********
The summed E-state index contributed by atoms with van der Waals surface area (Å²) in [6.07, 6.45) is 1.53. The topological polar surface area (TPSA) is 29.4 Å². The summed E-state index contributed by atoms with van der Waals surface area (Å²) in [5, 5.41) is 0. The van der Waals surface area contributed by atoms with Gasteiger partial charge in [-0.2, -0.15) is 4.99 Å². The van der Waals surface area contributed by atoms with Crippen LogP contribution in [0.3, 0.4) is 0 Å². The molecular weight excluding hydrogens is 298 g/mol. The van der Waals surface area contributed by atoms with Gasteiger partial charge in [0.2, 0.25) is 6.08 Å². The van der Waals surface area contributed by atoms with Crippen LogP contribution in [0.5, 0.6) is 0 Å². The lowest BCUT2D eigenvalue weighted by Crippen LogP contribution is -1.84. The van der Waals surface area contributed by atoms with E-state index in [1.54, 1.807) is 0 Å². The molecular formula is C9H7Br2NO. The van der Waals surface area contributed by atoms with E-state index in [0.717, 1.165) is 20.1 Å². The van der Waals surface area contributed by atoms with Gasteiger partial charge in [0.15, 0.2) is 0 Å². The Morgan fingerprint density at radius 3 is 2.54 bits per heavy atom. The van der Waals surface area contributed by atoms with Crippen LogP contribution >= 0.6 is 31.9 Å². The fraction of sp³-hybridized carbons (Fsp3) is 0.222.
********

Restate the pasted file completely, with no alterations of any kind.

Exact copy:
The summed E-state index contributed by atoms with van der Waals surface area (Å²) in [6.07, 6.45) is 1.53. The topological polar surface area (TPSA) is 29.4 Å². The summed E-state index contributed by atoms with van der Waals surface area (Å²) in [5, 5.41) is 0. The van der Waals surface area contributed by atoms with Gasteiger partial charge in [-0.2, -0.15) is 4.99 Å². The van der Waals surface area contributed by atoms with Crippen LogP contribution in [0.3, 0.4) is 0 Å². The molecular weight excluding hydrogens is 298 g/mol. The van der Waals surface area contributed by atoms with Gasteiger partial charge in [0.2, 0.25) is 6.08 Å². The van der Waals surface area contributed by atoms with Crippen LogP contribution in [0.5, 0.6) is 0 Å². The lowest BCUT2D eigenvalue weighted by Crippen LogP contribution is -1.84. The van der Waals surface area contributed by atoms with E-state index in [1.54, 1.807) is 0 Å². The molecular formula is C9H7Br2NO. The van der Waals surface area contributed by atoms with E-state index in [0.717, 1.165) is 20.1 Å². The van der Waals surface area contributed by atoms with Gasteiger partial charge in [0.15, 0.2) is 0 Å². The Morgan fingerprint density at radius 3 is 2.54 bits per heavy atom. The van der Waals surface area contributed by atoms with Crippen LogP contribution >= 0.6 is 31.9 Å². The fraction of sp³-hybridized carbons (Fsp3) is 0.222.